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Lower Decks star reveals her character’s surprising link to Captain Kirk

Creator Mike McHahan and Tawny Newsome unpack Ensign Mariner's swagger.

Star Trek's dynamic and multifaceted personalities have always allowed it to stand apart from other sci-fi franchises. Trek is so obsessed with talking about personality dynamics, several episodes see people split into two halves, or outright duplicated. In the Final Frontier, talking to yourself about your problems can manifest itself quite literally.

The newest Trek series, the animated comedy Lower Decks, introduces a character who brings together multiple distinct Trek influences while managing to shine in her own right. Inverse caught up with Lower Decks creator Mike McMahan and actor Tawny Newsome to discuss how they brought the wise-cracking, hard-drinking, fun-loving Ensign Mariner to life.

Light spoilers for Lower Decks episode 1, "Second Contact," ahead.

In the very first scene of Star Trek: Lower Decks, Mariner is drunk on Romulan Whiskey. Throughout the first episode — "Second Contact" — she also demonstrates a habit for breaking Starfleet protocol in order to do the right thing. Case-in-point, one of the biggest plot pivots of the entire episode involves Mariner giving impoverished aliens farming supplies by circumventing the Federation's red tape.

She drinks hard. She makes risky decisions to help aliens in need, damn the rules. Sounds a little like Captain Kirk, right?

According to McMahan and Newsome — the answer is yes. But also, no.

"That’s a big compliment!" Newsome says of Mariner sharing Kirk's occasionally devil-may-care morality. "She is a little mercurial. I'm less familiar with The Original Series, but it feels right to draw upon what I do know of Kirk. That permission that men have gotten to swagger throughout the franchise, that’s useful to Mariner, too."

Still, that comparison is very much intentional. In one of the trailers for the forthcoming episodes of Lower Decks, Mariner is surrounded by alien spears and jokes, "What am I, Kirk? What is this, the 2260s?" Sure, Kirk had to deal with an improbable amount of medieval weapons for a 23rd-century space explorer, but the joke also is a perfect example of how Mariner's personality works.

Mariner gets herself, and her Starfleet buds, into some tight spots.


McMahan also points out that the concept of "swagger" is complicated when it comes to authority figures in the Trek franchise:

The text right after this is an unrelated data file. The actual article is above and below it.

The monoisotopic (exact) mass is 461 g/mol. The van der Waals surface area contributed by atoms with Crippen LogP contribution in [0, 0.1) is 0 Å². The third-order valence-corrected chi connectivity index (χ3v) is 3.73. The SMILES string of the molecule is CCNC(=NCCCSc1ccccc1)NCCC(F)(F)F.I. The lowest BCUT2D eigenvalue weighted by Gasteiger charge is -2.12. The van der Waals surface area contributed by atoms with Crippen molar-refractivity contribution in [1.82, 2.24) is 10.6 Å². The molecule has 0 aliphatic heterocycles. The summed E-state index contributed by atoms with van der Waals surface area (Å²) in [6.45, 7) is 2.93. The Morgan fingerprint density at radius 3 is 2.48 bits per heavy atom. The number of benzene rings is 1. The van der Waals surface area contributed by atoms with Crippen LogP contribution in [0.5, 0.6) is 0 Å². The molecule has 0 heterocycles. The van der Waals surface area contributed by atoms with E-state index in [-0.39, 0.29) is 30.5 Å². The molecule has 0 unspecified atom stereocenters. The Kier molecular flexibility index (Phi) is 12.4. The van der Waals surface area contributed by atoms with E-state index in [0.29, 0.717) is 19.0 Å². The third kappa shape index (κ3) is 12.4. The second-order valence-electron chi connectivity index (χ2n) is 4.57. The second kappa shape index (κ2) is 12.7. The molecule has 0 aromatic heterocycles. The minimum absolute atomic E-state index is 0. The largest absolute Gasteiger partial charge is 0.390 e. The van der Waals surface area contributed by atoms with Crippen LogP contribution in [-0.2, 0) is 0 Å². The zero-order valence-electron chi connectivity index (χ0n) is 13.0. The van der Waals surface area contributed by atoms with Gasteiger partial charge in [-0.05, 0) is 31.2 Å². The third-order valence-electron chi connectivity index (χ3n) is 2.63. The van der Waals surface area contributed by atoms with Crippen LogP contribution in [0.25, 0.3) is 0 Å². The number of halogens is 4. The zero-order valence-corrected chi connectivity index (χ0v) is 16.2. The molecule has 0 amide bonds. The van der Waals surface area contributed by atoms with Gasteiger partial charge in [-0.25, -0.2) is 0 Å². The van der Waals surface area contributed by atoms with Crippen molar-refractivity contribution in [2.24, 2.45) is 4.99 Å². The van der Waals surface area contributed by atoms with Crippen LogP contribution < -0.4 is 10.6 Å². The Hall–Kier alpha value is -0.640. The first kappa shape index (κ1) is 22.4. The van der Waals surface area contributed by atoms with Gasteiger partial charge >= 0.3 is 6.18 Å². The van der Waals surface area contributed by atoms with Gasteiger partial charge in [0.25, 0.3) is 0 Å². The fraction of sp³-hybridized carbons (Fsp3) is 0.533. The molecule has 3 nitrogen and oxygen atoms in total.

"Who gets to have swagger? Not just a male character versus a female character having swagger, but when you see Janeway, does she get to have swagger? Or does that diminish her appearance as captain? Mariner might not define herself as a Kirk, but she does behave in a lot of ways like him. But she’s not a captain of a ship. She’s not gotten her swagger from being on the bridge and leading a crew. Somebody in Mariner’s position, who seems so capable, but who hasn’t moved up, you have to ask, what does she have to learn about herself? You have Data, Spock, and characters who are really capable. Like no one is more capable than Data. He can literally lift like anything. But he’s so desperate to learn about himself and his emotions. And I think, in a way, you don’t have to be an android for that to be true. That’s why Data is so grounded and relatable. We’re all trying to fit in with our friends and our work and our family and everything. And the same thing is happening with Mariner. Sometimes we can write her like Kirk. And sometimes we can write her like Data."

For Newsome, there were some more direct parallels in the franchise, beyond all these dudes. "I draw a lot of inspiration from people like Jadzia Dax or a Kira Nerys. You know, kind of tough, no-nonsense women," she says. As it turns out, Mariner is as much Newsome as it is McMahan and the rest of the Lower Decks writers' room.

Before she got the role, Newsome wasn't sure she would ever be on a Star Trek series, let alone bring her background with comedy and improv to the franchise.

"Everyone comes from a royal academy of real acting and that was never my journey," Newsome explains. "It wasn’t really until Mary Wiseman in Discovery popped-up that I thought, “Oh, maybe they do want a little quirky weirdness.” Then with Tig Notaro and Rainn Wilson, I was kind of getting used to the idea that maybe I could have a small part."

The improvisation aspect of Mariner's quirkiness seems essential to why the character works in the series. She's not just a wisecracking, less-ambitious Kirk, nor is she exactly like Dax. The character is also a 24th-century version of Newsome herself.

Tawny Newsome as Mariner with Jack Quaid as Boimler.


"A lot of time as an improviser, and as a general clown, I’m always wanting to make the script my own," Newsome explains. "But sometimes that’s offensive. Writers can be word-perfect. So, I asked permission to improvise, and that set the tone for how the season recordings went. There was absolute freedom to play with whatever I wanted."

Mariner will almost certainly become a favorite character among those who recognize and appreciate the composite aspect of her psyche. In the Star Trek: The Next Generation episode, "The Chase," Picard talks about the concept of the Kurlan naiskos, an alien statue that represents "many voices inside the one." In Lower Decks, Mariner is the embodiment of that idea. She is Kirk. She is Kira. She is Michael Burnham. And, if you've ever made a mistake, or tried to talk yourself out of a sticky situation, she's probably you.

Star Trek: Lower Decks airs Thursdays on CBS All Access.

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